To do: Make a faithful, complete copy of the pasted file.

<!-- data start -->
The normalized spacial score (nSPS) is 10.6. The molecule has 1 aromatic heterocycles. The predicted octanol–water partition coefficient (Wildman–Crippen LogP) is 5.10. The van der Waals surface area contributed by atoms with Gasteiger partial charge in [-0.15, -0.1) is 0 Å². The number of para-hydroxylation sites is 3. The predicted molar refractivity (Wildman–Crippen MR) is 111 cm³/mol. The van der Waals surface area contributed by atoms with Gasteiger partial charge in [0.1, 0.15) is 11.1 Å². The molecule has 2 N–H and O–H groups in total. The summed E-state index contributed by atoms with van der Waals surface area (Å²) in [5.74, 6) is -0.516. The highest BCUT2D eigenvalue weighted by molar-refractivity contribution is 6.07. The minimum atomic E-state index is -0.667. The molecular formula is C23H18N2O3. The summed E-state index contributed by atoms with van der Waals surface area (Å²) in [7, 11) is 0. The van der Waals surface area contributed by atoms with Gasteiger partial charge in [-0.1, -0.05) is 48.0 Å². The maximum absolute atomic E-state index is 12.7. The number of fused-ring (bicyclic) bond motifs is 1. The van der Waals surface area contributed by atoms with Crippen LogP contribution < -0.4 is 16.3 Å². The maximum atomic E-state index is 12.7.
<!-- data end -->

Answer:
The normalized spacial score (nSPS) is 10.6. The molecule has 1 aromatic heterocycles. The predicted octanol–water partition coefficient (Wildman–Crippen LogP) is 5.10. The van der Waals surface area contributed by atoms with Gasteiger partial charge in [-0.15, -0.1) is 0 Å². The number of para-hydroxylation sites is 3. The predicted molar refractivity (Wildman–Crippen MR) is 111 cm³/mol. The van der Waals surface area contributed by atoms with Gasteiger partial charge in [0.1, 0.15) is 11.1 Å². The molecule has 2 N–H and O–H groups in total. The summed E-state index contributed by atoms with van der Waals surface area (Å²) in [5.74, 6) is -0.516. The highest BCUT2D eigenvalue weighted by molar-refractivity contribution is 6.07. The minimum atomic E-state index is -0.667. The molecular formula is C23H18N2O3. The summed E-state index contributed by atoms with van der Waals surface area (Å²) in [7, 11) is 0. The van der Waals surface area contributed by atoms with Gasteiger partial charge in [-0.1, -0.05) is 48.0 Å². The maximum absolute atomic E-state index is 12.7. The number of fused-ring (bicyclic) bond motifs is 1. The van der Waals surface area contributed by atoms with Crippen LogP contribution < -0.4 is 16.3 Å². The maximum atomic E-state index is 12.7.